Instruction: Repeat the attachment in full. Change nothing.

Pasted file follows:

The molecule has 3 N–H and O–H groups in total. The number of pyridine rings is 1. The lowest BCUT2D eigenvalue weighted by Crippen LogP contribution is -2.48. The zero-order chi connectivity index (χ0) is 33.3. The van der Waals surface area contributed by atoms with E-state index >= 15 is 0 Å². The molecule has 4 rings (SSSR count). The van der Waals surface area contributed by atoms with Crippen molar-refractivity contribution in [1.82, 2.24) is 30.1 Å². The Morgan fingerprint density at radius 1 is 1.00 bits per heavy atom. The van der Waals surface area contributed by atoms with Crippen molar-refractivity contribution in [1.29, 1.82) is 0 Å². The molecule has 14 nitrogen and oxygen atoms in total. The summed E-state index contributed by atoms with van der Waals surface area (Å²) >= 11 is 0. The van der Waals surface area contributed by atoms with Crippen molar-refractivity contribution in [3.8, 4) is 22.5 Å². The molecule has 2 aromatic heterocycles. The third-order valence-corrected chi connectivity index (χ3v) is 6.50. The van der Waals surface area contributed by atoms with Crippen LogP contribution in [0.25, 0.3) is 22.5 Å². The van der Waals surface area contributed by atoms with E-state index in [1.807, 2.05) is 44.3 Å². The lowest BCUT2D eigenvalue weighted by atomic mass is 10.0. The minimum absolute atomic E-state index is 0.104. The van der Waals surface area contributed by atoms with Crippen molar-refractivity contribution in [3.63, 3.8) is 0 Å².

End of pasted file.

The molecule has 3 N–H and O–H groups in total. The number of pyridine rings is 1. The lowest BCUT2D eigenvalue weighted by Crippen LogP contribution is -2.48. The zero-order chi connectivity index (χ0) is 33.3. The van der Waals surface area contributed by atoms with E-state index >= 15 is 0 Å². The molecule has 4 rings (SSSR count). The van der Waals surface area contributed by atoms with Crippen molar-refractivity contribution in [1.82, 2.24) is 30.1 Å². The Morgan fingerprint density at radius 1 is 1.00 bits per heavy atom. The van der Waals surface area contributed by atoms with Crippen molar-refractivity contribution in [1.29, 1.82) is 0 Å². The molecule has 14 nitrogen and oxygen atoms in total. The summed E-state index contributed by atoms with van der Waals surface area (Å²) >= 11 is 0. The van der Waals surface area contributed by atoms with Crippen molar-refractivity contribution in [3.8, 4) is 22.5 Å². The molecule has 2 aromatic heterocycles. The third-order valence-corrected chi connectivity index (χ3v) is 6.50. The van der Waals surface area contributed by atoms with Crippen LogP contribution in [0.25, 0.3) is 22.5 Å². The van der Waals surface area contributed by atoms with E-state index in [1.807, 2.05) is 44.3 Å². The lowest BCUT2D eigenvalue weighted by atomic mass is 10.0. The minimum absolute atomic E-state index is 0.104. The van der Waals surface area contributed by atoms with Crippen molar-refractivity contribution in [3.63, 3.8) is 0 Å².